The main duties of the general manager include coordinating and overseeing co-op orders and deliveries, while meeting the goals and objectives of the co-op as established by the board of directors and members. Other tasks include working with the volunteer coordinator, monitoring the co-op’s ongoing operations (including technology, facilities and equipment), and communicating any problems or other concerns back to the board of directors. This will be the co-op’s first paid staff member.

The Sitka Food Co-op is a community-based, member-owned and operated cooperative that believes in “Nourishing the community by focusing on value while providing healthy foods and quality products.” The co-op currently serves more than 110 local households and businesses in Sitka, and is growing monthly. According to the co-op’s ad, “This is a wonderful opportunity for an energetic person committed to cooperative values and principles, likes to work from home, and is interested in ‘Bringing good food and community together.'”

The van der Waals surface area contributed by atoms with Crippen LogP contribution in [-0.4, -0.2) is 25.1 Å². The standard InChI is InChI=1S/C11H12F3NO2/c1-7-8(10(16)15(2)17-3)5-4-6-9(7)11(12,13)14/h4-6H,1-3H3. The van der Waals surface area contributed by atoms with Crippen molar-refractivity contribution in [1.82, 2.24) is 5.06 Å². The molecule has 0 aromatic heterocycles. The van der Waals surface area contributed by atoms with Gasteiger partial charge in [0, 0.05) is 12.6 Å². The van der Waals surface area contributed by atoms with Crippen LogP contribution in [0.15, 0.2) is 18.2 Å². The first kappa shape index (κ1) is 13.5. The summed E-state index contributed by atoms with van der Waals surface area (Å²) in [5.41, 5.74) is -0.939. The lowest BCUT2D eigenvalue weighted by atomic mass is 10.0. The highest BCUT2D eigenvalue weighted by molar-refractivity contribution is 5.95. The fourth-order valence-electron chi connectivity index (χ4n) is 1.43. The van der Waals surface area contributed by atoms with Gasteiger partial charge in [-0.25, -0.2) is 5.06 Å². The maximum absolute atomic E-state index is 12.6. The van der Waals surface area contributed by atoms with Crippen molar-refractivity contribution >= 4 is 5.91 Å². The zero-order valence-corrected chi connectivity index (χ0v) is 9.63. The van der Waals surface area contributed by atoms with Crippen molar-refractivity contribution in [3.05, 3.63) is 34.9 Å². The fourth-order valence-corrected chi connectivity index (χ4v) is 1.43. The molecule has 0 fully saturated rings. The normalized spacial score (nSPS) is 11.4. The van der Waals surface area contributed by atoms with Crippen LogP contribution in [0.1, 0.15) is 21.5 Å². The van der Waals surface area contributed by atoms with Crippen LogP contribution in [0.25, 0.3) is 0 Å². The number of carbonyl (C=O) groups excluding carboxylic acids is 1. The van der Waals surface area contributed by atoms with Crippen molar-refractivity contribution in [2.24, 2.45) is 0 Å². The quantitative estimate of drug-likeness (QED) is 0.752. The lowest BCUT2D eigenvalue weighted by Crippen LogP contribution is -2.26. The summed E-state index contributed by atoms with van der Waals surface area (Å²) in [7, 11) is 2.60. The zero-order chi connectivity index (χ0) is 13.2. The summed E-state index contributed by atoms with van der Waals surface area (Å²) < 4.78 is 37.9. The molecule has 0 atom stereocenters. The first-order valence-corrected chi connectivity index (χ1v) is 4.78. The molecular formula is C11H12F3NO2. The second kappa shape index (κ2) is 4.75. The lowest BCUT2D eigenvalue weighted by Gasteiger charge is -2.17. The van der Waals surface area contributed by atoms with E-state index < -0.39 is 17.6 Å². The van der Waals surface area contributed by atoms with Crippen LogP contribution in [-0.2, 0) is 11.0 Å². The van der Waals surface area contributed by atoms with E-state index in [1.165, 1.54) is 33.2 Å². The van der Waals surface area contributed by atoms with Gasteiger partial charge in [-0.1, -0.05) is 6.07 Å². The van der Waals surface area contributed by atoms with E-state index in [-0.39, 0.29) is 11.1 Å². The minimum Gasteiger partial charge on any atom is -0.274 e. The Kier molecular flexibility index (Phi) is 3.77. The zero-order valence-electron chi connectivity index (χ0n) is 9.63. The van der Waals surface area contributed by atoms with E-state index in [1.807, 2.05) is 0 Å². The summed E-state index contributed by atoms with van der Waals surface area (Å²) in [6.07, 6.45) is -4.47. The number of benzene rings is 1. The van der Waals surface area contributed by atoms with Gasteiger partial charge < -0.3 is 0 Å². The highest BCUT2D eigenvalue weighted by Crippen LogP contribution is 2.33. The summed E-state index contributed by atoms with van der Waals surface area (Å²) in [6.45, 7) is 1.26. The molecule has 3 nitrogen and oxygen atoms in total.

Incorporated in September 2011, the purposes of the Sitka Food Co-op are to:

  1. Create a community-based, member-owned buying service;
  2. Make available wholesome natural and organic foods and products as inexpensively as possible;
  3. Support and encourage local growing of fresh organic foods;
  4. Purchase and purvey, whenever feasible, the goods or services of local and regional growers; and
  5. Serve as a center for activities and services which otherwise enrich the life of the community.

The position features a salary and benefits package based on experience, and incentive packages mutually agreed upon by the board and general manager. The job features a six-month trial period. Applicants should have a basic knowledge of Word, Excel, Quickbooks and Google Drive. The hiring of  new general manager is part of the Sitka Food Co-op’s new strategic plan adopted in November 2013.

To apply, please submit a letter of interest, resume and three employment references with full contact information to sitkafoodcoop@gmail.com. Applications also can be mailed to Sitka Food Co-op, P.O. Box 6407, Sitka, Alaska, 99835. A job description is posted below, as well on the co-op’s website. Applications are due by Jan. 15, 2014.

• Sitka Food Co-op general manager job description

• Alaska Pure Sea Salt of Sitka wins national recognition with magazine’s taste test award